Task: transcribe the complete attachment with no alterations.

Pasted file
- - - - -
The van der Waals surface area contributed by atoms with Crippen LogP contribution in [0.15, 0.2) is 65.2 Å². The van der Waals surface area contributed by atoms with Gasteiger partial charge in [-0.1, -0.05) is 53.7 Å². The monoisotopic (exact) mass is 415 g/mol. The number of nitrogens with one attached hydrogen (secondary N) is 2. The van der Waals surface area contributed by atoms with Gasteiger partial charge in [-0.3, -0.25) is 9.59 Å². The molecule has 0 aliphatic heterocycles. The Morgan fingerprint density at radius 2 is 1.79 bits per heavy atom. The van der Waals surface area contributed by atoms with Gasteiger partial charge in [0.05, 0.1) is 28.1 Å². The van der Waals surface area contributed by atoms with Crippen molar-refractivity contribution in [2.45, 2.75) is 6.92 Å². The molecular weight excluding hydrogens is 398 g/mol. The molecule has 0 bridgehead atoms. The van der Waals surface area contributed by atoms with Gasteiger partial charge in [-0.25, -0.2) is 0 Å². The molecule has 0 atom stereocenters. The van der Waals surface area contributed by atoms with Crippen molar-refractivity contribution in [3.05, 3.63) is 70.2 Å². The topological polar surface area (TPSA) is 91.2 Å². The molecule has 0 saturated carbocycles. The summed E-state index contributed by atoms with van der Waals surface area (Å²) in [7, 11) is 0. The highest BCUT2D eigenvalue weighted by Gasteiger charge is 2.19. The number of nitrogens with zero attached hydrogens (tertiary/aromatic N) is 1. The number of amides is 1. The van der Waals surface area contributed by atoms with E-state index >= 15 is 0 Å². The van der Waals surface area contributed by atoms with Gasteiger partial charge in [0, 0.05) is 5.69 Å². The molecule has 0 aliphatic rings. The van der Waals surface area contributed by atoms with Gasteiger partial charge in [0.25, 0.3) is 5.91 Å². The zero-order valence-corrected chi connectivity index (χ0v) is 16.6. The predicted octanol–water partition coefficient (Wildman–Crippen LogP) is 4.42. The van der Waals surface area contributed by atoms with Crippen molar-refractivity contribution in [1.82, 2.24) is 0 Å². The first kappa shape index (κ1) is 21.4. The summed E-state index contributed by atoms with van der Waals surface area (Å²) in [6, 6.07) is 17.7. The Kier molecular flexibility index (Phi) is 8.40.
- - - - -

The van der Waals surface area contributed by atoms with Crippen LogP contribution in [0.15, 0.2) is 65.2 Å². The van der Waals surface area contributed by atoms with Gasteiger partial charge in [-0.1, -0.05) is 53.7 Å². The monoisotopic (exact) mass is 415 g/mol. The number of nitrogens with one attached hydrogen (secondary N) is 2. The van der Waals surface area contributed by atoms with Gasteiger partial charge in [-0.3, -0.25) is 9.59 Å². The molecule has 0 aliphatic heterocycles. The Morgan fingerprint density at radius 2 is 1.79 bits per heavy atom. The van der Waals surface area contributed by atoms with Gasteiger partial charge in [0.05, 0.1) is 28.1 Å². The van der Waals surface area contributed by atoms with Crippen molar-refractivity contribution in [2.45, 2.75) is 6.92 Å². The molecular weight excluding hydrogens is 398 g/mol. The molecule has 0 bridgehead atoms. The van der Waals surface area contributed by atoms with Gasteiger partial charge in [-0.25, -0.2) is 0 Å². The molecule has 0 atom stereocenters. The van der Waals surface area contributed by atoms with Crippen molar-refractivity contribution in [3.05, 3.63) is 70.2 Å². The topological polar surface area (TPSA) is 91.2 Å². The molecule has 0 saturated carbocycles. The summed E-state index contributed by atoms with van der Waals surface area (Å²) in [7, 11) is 0. The highest BCUT2D eigenvalue weighted by Gasteiger charge is 2.19. The number of nitrogens with zero attached hydrogens (tertiary/aromatic N) is 1. The number of amides is 1. The van der Waals surface area contributed by atoms with E-state index >= 15 is 0 Å². The van der Waals surface area contributed by atoms with Gasteiger partial charge in [0, 0.05) is 5.69 Å². The molecule has 0 aliphatic rings. The van der Waals surface area contributed by atoms with Gasteiger partial charge in [0.25, 0.3) is 5.91 Å². The zero-order valence-corrected chi connectivity index (χ0v) is 16.6. The predicted octanol–water partition coefficient (Wildman–Crippen LogP) is 4.42. The van der Waals surface area contributed by atoms with Crippen molar-refractivity contribution in [1.82, 2.24) is 0 Å². The first kappa shape index (κ1) is 21.4. The summed E-state index contributed by atoms with van der Waals surface area (Å²) in [6, 6.07) is 17.7. The Kier molecular flexibility index (Phi) is 8.40.